Puliyanippara, a large swathe of granite, in Vengoor panchayat lies on the eastern boundary of Koovappady panchayat and is iconic of the Alaattuchira village, where a group of enterprising young people have set themselves on course to writing a history of the place using both the written text as well as accounts of their elders.
The effort, now a couple of months old and launched under the aegis of the Dhanya Library and Reading Room, began with the declared intention of writing a 100-year history of the village, said M. P. Prakash, who has been co-ordinating the efforts. However, the presence of a few dolmens or ancient burial sites protected by stone roofs on the Puliyanipara prompted the history writers to go back in time to make a more comprehensive story of the village, which is believed to have derived its name ‘Alaattuchira’ from the practice of iron smelting. The recent discovery of what are believed to be stone tools from the Kapprikkadu forest, which lies on the banks of the river Periyar, has strengthened the hunch that Alaattuchira has a history going back much more in time than they initially believed, said T.A. Sunil, who was one of the first to locate the stone tools, which were later handed over to the Department of Forests. Puliyanippara is a 300-acre spread of sheer granite, rising in some places about 30 feet. The spot is a favourite with picnickers and, along with Mundamthuruthu, is a key landmark to which the history of the village is so strongly bound.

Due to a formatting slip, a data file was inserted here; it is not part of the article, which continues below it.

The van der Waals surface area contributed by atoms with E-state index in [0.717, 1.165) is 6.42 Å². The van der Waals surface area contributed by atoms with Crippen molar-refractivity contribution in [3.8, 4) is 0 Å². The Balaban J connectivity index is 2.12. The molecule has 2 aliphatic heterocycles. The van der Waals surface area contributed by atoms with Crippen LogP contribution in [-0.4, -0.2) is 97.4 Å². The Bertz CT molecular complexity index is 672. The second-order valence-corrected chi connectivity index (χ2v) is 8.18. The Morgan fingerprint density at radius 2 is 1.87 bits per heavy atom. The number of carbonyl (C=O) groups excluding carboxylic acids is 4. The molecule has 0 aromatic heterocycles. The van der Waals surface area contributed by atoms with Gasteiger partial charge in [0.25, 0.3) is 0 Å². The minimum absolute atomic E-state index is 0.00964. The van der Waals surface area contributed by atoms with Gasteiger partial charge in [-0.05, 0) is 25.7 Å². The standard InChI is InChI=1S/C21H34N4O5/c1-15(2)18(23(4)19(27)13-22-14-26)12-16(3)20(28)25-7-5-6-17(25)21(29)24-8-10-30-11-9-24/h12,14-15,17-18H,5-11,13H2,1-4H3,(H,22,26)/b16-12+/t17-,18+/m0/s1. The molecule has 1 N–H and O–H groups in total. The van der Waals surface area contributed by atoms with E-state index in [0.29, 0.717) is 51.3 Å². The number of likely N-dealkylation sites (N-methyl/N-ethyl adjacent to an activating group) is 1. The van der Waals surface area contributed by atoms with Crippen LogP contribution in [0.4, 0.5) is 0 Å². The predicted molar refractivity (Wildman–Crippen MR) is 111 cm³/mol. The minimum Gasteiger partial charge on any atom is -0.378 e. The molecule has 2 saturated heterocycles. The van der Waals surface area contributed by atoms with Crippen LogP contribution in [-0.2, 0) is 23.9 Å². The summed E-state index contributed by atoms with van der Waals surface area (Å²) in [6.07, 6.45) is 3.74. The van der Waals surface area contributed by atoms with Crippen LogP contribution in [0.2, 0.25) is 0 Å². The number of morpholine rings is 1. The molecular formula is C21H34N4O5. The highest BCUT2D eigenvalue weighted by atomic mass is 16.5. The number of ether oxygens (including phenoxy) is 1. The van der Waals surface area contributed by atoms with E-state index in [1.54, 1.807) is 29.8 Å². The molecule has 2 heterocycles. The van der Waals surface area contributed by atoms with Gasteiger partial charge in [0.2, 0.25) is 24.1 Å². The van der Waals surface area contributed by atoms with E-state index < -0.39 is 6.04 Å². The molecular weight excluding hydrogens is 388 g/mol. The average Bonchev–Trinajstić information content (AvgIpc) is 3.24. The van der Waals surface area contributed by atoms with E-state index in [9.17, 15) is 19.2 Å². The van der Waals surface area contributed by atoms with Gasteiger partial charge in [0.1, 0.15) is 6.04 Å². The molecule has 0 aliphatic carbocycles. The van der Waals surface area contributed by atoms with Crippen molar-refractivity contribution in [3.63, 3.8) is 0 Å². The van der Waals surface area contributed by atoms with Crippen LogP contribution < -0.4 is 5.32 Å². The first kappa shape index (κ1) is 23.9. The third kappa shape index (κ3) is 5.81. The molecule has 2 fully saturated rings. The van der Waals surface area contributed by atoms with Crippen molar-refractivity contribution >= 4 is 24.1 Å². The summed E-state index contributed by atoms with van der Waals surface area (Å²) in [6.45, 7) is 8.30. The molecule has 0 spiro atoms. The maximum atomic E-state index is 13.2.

The history team is also excited by the presence of a low-roof cave in Mundamthuruthu and the discovery of burial urns from some of the low lying areas in the stretch of land. An examination of these finds and accounts by people are expected to put flesh to the brief outline the young historians have already drawn up. But the variations in accounts of key events in the village are quite unsettling, says Mr. Prakash. However, the group hopes to get help from professional historians and archaeologists in their quest.